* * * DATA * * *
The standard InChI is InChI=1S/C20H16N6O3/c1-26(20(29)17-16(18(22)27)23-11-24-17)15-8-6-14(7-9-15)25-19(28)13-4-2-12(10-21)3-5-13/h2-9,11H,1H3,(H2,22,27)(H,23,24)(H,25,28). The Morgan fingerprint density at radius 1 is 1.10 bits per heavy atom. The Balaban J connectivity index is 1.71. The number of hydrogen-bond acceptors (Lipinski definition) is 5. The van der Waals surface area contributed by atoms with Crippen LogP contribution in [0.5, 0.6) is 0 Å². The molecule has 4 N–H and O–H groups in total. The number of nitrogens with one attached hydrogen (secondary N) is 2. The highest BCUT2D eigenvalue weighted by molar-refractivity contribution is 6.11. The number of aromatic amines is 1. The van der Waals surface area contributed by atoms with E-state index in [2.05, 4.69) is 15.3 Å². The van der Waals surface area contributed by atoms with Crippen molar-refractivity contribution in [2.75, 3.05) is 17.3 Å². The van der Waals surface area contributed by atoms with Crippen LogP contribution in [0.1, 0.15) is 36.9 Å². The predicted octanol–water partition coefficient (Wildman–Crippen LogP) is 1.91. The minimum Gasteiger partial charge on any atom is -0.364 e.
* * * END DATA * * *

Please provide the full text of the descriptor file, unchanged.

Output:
The standard InChI is InChI=1S/C20H16N6O3/c1-26(20(29)17-16(18(22)27)23-11-24-17)15-8-6-14(7-9-15)25-19(28)13-4-2-12(10-21)3-5-13/h2-9,11H,1H3,(H2,22,27)(H,23,24)(H,25,28). The Morgan fingerprint density at radius 1 is 1.10 bits per heavy atom. The Balaban J connectivity index is 1.71. The number of hydrogen-bond acceptors (Lipinski definition) is 5. The van der Waals surface area contributed by atoms with Crippen LogP contribution in [0.5, 0.6) is 0 Å². The molecule has 4 N–H and O–H groups in total. The number of nitrogens with one attached hydrogen (secondary N) is 2. The highest BCUT2D eigenvalue weighted by molar-refractivity contribution is 6.11. The number of aromatic amines is 1. The van der Waals surface area contributed by atoms with E-state index in [2.05, 4.69) is 15.3 Å². The van der Waals surface area contributed by atoms with Crippen molar-refractivity contribution in [2.75, 3.05) is 17.3 Å². The van der Waals surface area contributed by atoms with Crippen LogP contribution in [0.1, 0.15) is 36.9 Å². The predicted octanol–water partition coefficient (Wildman–Crippen LogP) is 1.91. The minimum Gasteiger partial charge on any atom is -0.364 e.